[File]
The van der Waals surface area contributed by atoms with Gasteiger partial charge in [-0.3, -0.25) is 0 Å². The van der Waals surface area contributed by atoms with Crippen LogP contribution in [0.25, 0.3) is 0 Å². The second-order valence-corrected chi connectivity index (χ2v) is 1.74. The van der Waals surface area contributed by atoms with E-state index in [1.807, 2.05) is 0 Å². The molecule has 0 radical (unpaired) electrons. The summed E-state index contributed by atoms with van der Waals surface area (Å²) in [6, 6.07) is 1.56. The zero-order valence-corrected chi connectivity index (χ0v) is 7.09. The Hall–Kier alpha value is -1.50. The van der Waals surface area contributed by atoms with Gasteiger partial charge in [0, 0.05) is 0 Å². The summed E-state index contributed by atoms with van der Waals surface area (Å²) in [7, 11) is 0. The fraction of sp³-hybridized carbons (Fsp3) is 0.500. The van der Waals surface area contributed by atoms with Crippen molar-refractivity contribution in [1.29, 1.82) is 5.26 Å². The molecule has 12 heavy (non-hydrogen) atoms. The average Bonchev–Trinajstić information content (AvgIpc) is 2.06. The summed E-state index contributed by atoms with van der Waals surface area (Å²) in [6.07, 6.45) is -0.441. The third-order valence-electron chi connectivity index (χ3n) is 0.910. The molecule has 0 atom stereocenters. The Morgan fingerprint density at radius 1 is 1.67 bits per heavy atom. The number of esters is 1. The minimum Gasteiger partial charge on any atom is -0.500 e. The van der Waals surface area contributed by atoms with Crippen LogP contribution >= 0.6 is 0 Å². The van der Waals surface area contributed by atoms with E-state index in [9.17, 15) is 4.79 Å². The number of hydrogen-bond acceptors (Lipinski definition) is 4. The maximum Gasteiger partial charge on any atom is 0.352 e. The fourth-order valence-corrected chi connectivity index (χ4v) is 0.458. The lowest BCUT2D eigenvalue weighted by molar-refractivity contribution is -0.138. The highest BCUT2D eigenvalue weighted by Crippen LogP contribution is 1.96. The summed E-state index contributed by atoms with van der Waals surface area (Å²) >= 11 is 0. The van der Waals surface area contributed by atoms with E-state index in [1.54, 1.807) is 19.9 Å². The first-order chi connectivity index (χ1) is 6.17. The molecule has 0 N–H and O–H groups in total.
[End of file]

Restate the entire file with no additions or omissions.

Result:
The van der Waals surface area contributed by atoms with Gasteiger partial charge in [-0.3, -0.25) is 0 Å². The van der Waals surface area contributed by atoms with Crippen LogP contribution in [0.25, 0.3) is 0 Å². The second-order valence-corrected chi connectivity index (χ2v) is 1.74. The van der Waals surface area contributed by atoms with E-state index in [1.807, 2.05) is 0 Å². The molecule has 0 radical (unpaired) electrons. The summed E-state index contributed by atoms with van der Waals surface area (Å²) in [6, 6.07) is 1.56. The zero-order valence-corrected chi connectivity index (χ0v) is 7.09. The Hall–Kier alpha value is -1.50. The van der Waals surface area contributed by atoms with Gasteiger partial charge in [0, 0.05) is 0 Å². The summed E-state index contributed by atoms with van der Waals surface area (Å²) in [7, 11) is 0. The fraction of sp³-hybridized carbons (Fsp3) is 0.500. The van der Waals surface area contributed by atoms with Crippen molar-refractivity contribution in [1.29, 1.82) is 5.26 Å². The molecule has 12 heavy (non-hydrogen) atoms. The average Bonchev–Trinajstić information content (AvgIpc) is 2.06. The summed E-state index contributed by atoms with van der Waals surface area (Å²) in [6.07, 6.45) is -0.441. The third-order valence-electron chi connectivity index (χ3n) is 0.910. The molecule has 0 atom stereocenters. The Morgan fingerprint density at radius 1 is 1.67 bits per heavy atom. The number of esters is 1. The minimum Gasteiger partial charge on any atom is -0.500 e. The van der Waals surface area contributed by atoms with Crippen LogP contribution >= 0.6 is 0 Å². The van der Waals surface area contributed by atoms with E-state index in [9.17, 15) is 4.79 Å². The number of hydrogen-bond acceptors (Lipinski definition) is 4. The maximum Gasteiger partial charge on any atom is 0.352 e. The fourth-order valence-corrected chi connectivity index (χ4v) is 0.458. The lowest BCUT2D eigenvalue weighted by molar-refractivity contribution is -0.138. The highest BCUT2D eigenvalue weighted by Crippen LogP contribution is 1.96. The summed E-state index contributed by atoms with van der Waals surface area (Å²) >= 11 is 0. The van der Waals surface area contributed by atoms with E-state index in [1.54, 1.807) is 19.9 Å². The first-order chi connectivity index (χ1) is 6.17. The molecule has 0 N–H and O–H groups in total.